In his introductory post to Religious “Practice” month here at JI, Ryan touched on the many ways ritual and practice informs Mormon lives, from the formal ordinances to the less formal expressions of lived religion, like hair wreaths or sacrament bread. Today’s post is about one of those informal practices, namely gardening, and more specifically, gardening at Temple Square.
Gardening has its own topic page on LDS.org, with tips to start and maintain your own garden. Not surprisingly, members are encouraged to garden because “[p]lanting a garden, even a small one, allows for a greater degree of self-reliance” and, as Thomas Monson said, “[s]elf-reliance is a product of our work and undergirds all other welfare practices. It is an essential element in our spiritual as well as our temporal well-being.” (For those curious, gardening also makes its way into the basic manual for women, part A, and the basic manual for priesthood holders, as well as references in the Friend, Ensign, Liahona, and Family Home Evening resource book, among others.)
A 1986 personal essay, written by Brenda Taylor Peterson and published in the Ensign, makes clear that gardening is as much a spiritual as it is a temporal practice. She writes,
My family’s roots are deep in the soil. As a child, daily I heard my father, a farmer, pray over his stewardship and petition the Lord for blessings on our crops and land as we knelt around the kitchen table in family prayer. From a very young age I realized that the wind, the rain, the late frost in the spring are of elemental concern to those whose livelihood is dependent upon the cycle of planting, tending, and harvesting a crop.
… For the generations of our family, however, a garden has provided something even more essential and life-giving than potatoes and peaches. We till the soil and dress and weed it, and it rewards us not only with fresh fruit and vegetables to eat and put by, but with binding family traditions, cohesiveness, and communication, with moral nourishment to cope with daily life.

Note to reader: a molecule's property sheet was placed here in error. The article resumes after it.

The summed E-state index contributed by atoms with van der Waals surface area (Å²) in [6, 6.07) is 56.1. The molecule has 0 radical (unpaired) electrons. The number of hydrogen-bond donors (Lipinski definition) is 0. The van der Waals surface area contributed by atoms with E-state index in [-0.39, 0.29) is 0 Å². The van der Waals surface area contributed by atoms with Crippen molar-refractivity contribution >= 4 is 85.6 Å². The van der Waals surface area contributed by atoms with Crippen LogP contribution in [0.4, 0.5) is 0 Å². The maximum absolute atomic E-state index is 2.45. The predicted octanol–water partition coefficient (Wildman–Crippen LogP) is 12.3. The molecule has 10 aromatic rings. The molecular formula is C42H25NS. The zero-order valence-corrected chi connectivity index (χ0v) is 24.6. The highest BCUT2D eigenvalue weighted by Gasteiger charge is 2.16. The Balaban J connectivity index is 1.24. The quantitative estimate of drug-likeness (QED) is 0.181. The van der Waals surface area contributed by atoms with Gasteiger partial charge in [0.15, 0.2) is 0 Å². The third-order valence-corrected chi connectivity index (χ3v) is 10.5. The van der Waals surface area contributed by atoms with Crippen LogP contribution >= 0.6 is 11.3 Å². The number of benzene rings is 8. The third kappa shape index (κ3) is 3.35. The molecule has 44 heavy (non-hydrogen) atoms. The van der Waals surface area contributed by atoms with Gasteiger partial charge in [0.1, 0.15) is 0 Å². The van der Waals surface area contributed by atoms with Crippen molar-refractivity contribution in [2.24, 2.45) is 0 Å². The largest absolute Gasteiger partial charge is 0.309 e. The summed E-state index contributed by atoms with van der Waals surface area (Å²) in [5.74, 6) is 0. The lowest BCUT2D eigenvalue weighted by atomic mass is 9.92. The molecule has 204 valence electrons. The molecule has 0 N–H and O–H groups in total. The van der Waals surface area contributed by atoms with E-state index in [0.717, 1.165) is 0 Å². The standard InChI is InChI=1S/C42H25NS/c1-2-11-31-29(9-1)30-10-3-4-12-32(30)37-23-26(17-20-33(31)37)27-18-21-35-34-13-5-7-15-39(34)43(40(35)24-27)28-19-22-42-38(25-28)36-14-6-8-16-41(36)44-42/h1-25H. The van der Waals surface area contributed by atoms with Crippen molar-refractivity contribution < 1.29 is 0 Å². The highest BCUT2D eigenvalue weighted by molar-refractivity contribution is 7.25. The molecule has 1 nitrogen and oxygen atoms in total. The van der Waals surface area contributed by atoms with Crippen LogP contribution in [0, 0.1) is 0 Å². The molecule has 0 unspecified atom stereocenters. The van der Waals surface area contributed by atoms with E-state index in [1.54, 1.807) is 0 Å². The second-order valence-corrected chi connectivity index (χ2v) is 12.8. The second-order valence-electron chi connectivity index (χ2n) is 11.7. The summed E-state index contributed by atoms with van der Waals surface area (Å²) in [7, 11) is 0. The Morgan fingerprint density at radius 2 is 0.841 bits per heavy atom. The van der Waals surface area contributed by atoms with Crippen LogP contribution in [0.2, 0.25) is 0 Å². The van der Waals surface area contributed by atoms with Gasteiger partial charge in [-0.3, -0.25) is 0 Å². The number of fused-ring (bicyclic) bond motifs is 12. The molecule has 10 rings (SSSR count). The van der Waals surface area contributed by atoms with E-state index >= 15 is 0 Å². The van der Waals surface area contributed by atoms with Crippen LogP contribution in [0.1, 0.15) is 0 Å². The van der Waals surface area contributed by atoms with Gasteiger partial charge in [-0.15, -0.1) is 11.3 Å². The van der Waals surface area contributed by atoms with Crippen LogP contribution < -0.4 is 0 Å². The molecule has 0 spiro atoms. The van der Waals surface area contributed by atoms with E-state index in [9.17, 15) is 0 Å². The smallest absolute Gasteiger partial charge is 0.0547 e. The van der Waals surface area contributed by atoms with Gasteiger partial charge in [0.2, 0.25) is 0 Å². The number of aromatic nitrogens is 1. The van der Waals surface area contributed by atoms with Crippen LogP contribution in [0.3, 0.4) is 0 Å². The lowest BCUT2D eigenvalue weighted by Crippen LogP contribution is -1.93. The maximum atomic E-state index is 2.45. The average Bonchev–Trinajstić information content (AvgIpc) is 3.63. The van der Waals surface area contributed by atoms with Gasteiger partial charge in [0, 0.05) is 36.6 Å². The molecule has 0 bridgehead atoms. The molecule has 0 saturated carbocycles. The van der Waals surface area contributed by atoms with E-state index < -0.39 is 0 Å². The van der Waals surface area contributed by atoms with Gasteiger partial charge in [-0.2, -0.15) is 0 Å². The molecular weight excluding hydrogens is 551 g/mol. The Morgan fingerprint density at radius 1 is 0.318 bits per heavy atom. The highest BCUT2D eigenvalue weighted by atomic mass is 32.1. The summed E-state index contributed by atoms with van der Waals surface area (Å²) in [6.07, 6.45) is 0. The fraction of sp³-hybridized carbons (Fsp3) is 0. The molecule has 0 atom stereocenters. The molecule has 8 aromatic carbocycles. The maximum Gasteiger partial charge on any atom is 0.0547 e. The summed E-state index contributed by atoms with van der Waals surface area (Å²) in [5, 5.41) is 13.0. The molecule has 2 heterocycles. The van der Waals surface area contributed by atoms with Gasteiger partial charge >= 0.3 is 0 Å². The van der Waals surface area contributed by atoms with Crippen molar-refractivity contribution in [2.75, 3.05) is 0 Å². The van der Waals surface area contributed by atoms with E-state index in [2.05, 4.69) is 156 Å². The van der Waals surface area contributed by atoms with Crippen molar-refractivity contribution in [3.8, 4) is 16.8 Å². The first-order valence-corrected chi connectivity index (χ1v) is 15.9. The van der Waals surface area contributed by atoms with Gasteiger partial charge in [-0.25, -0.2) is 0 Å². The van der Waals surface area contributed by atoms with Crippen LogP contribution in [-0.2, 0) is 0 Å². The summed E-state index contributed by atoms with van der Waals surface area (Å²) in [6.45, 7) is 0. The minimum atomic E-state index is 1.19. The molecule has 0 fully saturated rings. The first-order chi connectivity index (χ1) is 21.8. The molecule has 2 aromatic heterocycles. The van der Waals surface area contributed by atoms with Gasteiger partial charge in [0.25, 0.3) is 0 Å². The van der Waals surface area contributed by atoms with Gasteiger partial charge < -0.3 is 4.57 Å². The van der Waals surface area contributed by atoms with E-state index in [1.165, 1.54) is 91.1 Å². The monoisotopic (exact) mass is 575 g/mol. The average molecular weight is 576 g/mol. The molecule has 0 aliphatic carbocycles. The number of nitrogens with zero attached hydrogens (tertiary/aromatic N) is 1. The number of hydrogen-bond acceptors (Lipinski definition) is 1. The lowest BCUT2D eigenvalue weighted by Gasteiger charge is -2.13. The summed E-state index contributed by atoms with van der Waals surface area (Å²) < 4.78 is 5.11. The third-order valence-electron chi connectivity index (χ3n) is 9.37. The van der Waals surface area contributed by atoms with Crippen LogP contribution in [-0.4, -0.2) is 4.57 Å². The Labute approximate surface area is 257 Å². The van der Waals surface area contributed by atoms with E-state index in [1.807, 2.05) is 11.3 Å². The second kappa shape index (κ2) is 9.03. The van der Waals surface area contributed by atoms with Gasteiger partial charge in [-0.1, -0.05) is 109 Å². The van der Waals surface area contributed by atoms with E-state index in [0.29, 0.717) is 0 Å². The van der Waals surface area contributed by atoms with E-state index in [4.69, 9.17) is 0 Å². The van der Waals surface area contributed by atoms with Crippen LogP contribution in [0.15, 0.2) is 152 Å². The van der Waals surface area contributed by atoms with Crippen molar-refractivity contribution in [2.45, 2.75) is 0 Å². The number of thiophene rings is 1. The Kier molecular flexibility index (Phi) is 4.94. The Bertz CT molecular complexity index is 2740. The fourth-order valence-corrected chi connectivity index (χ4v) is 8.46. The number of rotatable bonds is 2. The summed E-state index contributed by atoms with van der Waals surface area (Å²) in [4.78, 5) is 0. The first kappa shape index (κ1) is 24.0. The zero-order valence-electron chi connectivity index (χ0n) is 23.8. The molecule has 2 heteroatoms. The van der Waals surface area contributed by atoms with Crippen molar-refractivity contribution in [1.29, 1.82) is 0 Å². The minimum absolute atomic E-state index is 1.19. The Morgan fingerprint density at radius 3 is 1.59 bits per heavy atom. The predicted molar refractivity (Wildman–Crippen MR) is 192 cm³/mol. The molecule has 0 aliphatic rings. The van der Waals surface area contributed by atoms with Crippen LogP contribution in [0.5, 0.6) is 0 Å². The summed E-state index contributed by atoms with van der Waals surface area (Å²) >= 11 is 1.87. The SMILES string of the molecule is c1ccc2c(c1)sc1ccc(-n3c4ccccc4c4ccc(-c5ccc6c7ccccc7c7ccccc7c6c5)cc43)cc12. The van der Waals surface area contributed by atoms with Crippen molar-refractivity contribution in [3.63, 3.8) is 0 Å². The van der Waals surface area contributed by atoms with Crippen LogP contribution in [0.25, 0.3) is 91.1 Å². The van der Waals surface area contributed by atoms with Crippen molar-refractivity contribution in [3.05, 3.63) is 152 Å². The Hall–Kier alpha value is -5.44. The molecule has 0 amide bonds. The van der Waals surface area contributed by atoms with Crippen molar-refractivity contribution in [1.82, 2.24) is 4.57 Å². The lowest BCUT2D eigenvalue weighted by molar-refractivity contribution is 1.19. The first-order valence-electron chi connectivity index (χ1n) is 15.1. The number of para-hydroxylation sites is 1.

Working in the soil gave the family a roof over their heads and food on their table, but also taught them the life lessons they needed to succeed.
In their book, Temple Square Gardening, Gates, Erickson, Zollinger, and Sagers talk about the award-winning gardens at Temple Square, which they work to keep beautiful in any season, “[f]rom the luminous pastels of spring to the contrasting brilliant tones of late summer and early fall to the grandeur and allure of Christmas” (viii). They are careful to say that the beauty of the gardens must “[call] attention to the Creator, not the designer” and the aim is “produce a sequence of garden scenes that seem right and inevitable and that serve as a tribute to Heavenly Father and his inspired plans to bless mankind” (vii).
The book invokes the pioneers, who included planting flowers in their aim to build a city in the desert. The authors quote both Brigham Young, “it is my business to decorate and beautify Zion, it is part of my religion as much as going to meeting, praying, or singing” (Deseret News, 21 August 1855), and the well-known verse from Isaiah, “the desert shall … blossom as the rose” (35:1), to frame gardening as a religious act.
According to the landscape designer, “The … flowers … help people appreciate God and … create a setting for man’s contemplation of the infinite” (6). 34 full-time gardeners, 20-30 seasonal gardeners and 95 service missionaries work in the gardens at Temple Square, as well as give tours of the rooftop gardens, and twice a year, a thousand volunteers help weed, replant, and do other necessary tasks. Of course, the Salt Lake City temple isn’t the only temple to have exquisitely landscaped grounds, and the theme of order and relaxation, brought to life in flowers, is echoed on temple grounds all over the world.
Whether it’s for growing food or flowers, it’s clear that soil and spirituality intersect in some very Mormon ways. Feel free to share any gardening stories you might have in the comments–whether you have a green thumb, or, like me, it’s safest if you admire plants from afar.
 The book aims to be a handbook, using Temple Square as an example, but gives plant profiles, tips and resources, and guidelines for planning and designing for gardeners anywhere.